Bargaineering is a blog that chronicles my personal finance life and where I discuss matters of shopping, insurance, investing, retirement, loans, credit cards, mortgages, bargain hunting and other issues in my life.

Latest Posts from Bargaineering (page 252)

5 Green Gifts of Experience and Time

As the holiday season of sparkle and glitter quickly approaches, it’s easy to get swept up in the costly winds of buying, giving and receiving. Personally, I’ve spent way too many hours browsing the aisles (at the last minute) trying to find the perfect thing that my friend will like love not have to re-gift!! […]

How to Find A Notary Public to Notarize Documents

When I bought my house a few years ago, I was introduced to the idea of a notary public. In most capacities, a notary public is a “public official” given the right to administer oaths and affirmations. […]

Citi Holiday Student Bonus Cashback Promotion

Citi is running a college student holiday promotion from now until January 15th, 2010, on their Citi mtvU Platinum Select and Citi Forward credit cards. From until January 15th, new cardmembers who are college students who apply and are approved for the cards have the chance to earn 3,600 bonus points for paying their bill on-time and for staying under the credit limit for three months. […]

Better Budgeting Software: YNAB or Quicken?

I recently received an email from Reader Donald asking if I could do a direct comparison between You Need A Budget (YNAB) and Quicken. […]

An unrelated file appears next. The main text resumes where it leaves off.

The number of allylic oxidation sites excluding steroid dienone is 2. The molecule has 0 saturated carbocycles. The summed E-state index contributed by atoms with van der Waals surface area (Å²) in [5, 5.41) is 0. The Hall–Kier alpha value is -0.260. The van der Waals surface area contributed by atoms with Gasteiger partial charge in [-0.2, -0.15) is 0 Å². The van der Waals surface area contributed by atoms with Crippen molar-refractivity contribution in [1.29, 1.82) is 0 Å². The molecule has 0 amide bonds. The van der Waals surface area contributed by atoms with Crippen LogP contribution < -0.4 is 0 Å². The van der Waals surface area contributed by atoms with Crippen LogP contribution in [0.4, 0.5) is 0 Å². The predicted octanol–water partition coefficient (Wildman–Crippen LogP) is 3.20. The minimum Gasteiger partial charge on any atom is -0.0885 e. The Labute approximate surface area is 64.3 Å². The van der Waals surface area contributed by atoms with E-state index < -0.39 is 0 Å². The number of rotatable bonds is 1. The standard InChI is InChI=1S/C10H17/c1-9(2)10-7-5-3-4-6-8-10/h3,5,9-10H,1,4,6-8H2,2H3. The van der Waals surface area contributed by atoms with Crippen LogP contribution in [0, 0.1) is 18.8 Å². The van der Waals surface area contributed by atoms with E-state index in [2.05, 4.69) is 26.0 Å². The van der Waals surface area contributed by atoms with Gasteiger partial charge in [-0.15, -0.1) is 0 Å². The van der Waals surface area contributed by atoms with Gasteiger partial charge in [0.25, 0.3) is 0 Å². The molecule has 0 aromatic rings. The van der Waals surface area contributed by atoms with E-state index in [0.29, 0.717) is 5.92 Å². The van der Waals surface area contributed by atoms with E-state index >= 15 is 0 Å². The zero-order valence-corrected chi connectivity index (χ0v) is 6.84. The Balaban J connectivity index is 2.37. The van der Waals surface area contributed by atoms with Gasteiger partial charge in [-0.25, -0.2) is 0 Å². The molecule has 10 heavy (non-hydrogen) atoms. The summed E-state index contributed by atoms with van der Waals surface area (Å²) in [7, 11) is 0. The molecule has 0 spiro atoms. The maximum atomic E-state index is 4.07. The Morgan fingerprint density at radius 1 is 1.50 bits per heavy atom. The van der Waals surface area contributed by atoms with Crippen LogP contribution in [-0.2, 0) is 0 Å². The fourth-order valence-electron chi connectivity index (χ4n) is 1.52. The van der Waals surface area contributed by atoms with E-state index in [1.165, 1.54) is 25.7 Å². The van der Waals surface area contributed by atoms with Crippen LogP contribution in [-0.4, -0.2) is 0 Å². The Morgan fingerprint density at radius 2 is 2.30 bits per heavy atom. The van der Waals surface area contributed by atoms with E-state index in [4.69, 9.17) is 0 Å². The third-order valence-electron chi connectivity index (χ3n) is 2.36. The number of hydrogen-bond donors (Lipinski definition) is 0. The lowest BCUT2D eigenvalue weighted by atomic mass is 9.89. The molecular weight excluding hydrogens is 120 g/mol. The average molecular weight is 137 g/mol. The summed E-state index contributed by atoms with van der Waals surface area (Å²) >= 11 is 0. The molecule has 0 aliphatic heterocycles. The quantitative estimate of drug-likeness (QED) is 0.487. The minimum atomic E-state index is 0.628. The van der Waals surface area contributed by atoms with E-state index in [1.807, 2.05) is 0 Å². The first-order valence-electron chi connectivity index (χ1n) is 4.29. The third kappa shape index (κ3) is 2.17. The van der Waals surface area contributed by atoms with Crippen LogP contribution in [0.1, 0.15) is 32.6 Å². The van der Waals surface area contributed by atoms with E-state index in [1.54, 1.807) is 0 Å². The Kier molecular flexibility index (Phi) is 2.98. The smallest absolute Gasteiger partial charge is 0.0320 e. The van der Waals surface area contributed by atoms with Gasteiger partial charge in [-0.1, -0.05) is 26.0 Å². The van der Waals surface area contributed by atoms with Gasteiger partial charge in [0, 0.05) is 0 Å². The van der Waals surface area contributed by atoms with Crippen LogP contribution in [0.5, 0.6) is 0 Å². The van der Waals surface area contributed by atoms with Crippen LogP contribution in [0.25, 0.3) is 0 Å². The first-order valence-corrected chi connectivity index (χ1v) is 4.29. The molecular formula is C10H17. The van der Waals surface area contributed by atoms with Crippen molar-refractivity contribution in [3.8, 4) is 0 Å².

House Extends Estate Tax Permenantly

This week, the House of Representatives passed H.R.4154, titled the “Permanent Estate Tax Relief for Families, Farmers, and Small Businesses Act of 2009.” HR 4154 would amend the Internal Revenue Code to prevent the repeal of the estate tax next year. Under current law, there would be no estate tax for 2010 and your estate would transfer tax free to your heirs. What is in the House bill? […]

Your Take: Default on Underwater Mortgages?

There’s an interesting article on the Consumerist two days ago discussing a paper written by law professor Brent T. White of the University of Arizona. […]

How to Set FSA Amount

The last post on how to spend down your FSA was designed for folks who have just a few dollars left in their account. If you have a few hundred dollars left, you need to do more. You still have to spend it, because FSA balances are lost if you don’t spend it before the year ends, but you need to adjust your FSA amount down to more accurately reflect how much you need. […]

How to Spend Down Your FSA

With the end of the year rapidly approaching, chances are you still have a few dollars left in your Flexible Spending Account (FSA), if you have one. The old backup solution is to stock up on over the counter supplies but that might not be the most effective use of your FSA dollars. […]

How to Adjust Your Tax Withholding

Every year, millions of American taxpayers get a tax rebate in the Spring. For some, it’s a planning tool – you can’t spend money if you don’t have it in your bank account. For others, it’s just something that has always happened. It isn’t a benefit, it isn’t a drawback, you’ve just always gotten a rebate in the Spring and it’s been a night surprise. What if it didn’t have to be that way? […]

How to Determine Your Asset Allocation

Asset allocation is probably one of the hardest parts about investing because while we all know it’s important, we don’t really know what we’re supposed to do. […]